Elon Musk’s Latest Plan for the Solar Market: Rentals
Tesla continues to search for a viable solar strategy after logging its lowest-ever quarterly installations in the second quarter.
Tesla will now rent solar systems to customers in six states for $50 a month, in a scheme to boost residential solar deployments after it logged its lowest quarterly installations ever in Q2.
In a Sunday tweet, CEO Elon Musk said the new sales model is “like having a money printer on your roof if you live in a state with high electricity costs.” Customers of 20 utilities in Arizona, California, Connecticut, Massachusetts, New Jersey and New Mexico — states with relatively high electricity costs and good solar resources — can sign up for rentals.
There's no cancellation fee if a customer wants to end their month-to-month agreement. If a customer cancels, Tesla said, they can either leave the de-energized panels up or pay Tesla $1,500 to uninstall the system. Michelle Davis, a senior solar analyst at Wood Mackenzie Power & Renewables, said that's no small amount of money when "keeping the panels on your roof simply means cheaper electric bills."
"It's probable that very few customers will elect to remove their systems," she said.
A Tesla spokesperson said the fee exists to cover removal costs and that the company makes no profit from cancellations.
Though similar to a lease without the long-term contract, Tesla's latest move is an experimental one, and not the first from the company. Tesla announced in April that it would start selling residential systems in modular increments to cut costs. Potential customers can now select from a small, medium-sized or large system and pay a $100 down payment on Tesla’s website.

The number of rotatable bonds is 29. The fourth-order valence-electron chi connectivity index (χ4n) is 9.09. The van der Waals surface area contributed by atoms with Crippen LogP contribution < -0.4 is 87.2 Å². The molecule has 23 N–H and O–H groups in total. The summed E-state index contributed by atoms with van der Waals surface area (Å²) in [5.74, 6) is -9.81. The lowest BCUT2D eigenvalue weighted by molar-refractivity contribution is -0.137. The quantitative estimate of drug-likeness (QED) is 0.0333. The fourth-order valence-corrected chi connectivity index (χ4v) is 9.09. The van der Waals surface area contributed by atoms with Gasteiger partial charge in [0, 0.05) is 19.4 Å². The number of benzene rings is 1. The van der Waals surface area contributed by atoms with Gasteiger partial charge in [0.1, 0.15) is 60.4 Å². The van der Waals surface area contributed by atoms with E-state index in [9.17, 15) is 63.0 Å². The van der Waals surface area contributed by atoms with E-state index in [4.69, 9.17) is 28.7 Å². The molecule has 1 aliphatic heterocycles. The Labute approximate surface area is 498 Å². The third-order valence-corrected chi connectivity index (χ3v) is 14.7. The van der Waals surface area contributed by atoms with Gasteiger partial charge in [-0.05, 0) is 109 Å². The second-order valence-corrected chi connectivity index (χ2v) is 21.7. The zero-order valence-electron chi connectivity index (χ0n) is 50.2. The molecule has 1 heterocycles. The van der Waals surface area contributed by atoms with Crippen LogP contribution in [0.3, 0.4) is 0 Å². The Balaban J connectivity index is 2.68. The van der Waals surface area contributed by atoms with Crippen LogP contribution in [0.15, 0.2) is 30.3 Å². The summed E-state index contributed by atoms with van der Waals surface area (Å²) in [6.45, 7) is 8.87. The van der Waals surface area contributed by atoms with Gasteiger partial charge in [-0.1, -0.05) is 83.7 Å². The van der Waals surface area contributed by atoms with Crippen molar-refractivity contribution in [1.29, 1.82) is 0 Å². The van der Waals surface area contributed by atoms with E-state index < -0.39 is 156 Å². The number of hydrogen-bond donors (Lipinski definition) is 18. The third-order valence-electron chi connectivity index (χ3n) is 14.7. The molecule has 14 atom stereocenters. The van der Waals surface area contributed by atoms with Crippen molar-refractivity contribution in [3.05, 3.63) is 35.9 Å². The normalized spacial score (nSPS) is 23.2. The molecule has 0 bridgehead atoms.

Most of Tesla’s competitors rely on signing customers to solar leases, long-term power-purchase agreements or third-party-ownership plans using by-any-means-necessary methods, including door-to-door sales and partnerships with big-box retailers.
By contrast, Tesla has slashed numerous sales channels in a bid to shear customer-acquisition costs. The company ended the door-to-door sales of its predecessor SolarCity, cut its partnership with Home Depot in 2018 and recently closed many of its stores, gambling that it could sell solar mostly online.
So far, that gamble has not paid off. In Q2, installations plummeted to new lows of 29 megawatts, compared to the 2,013 megawatts residential leader Sunrun installed. SolarCity once installed 253 megawatts in one quarter, back in 2015 before Tesla absorbed it.
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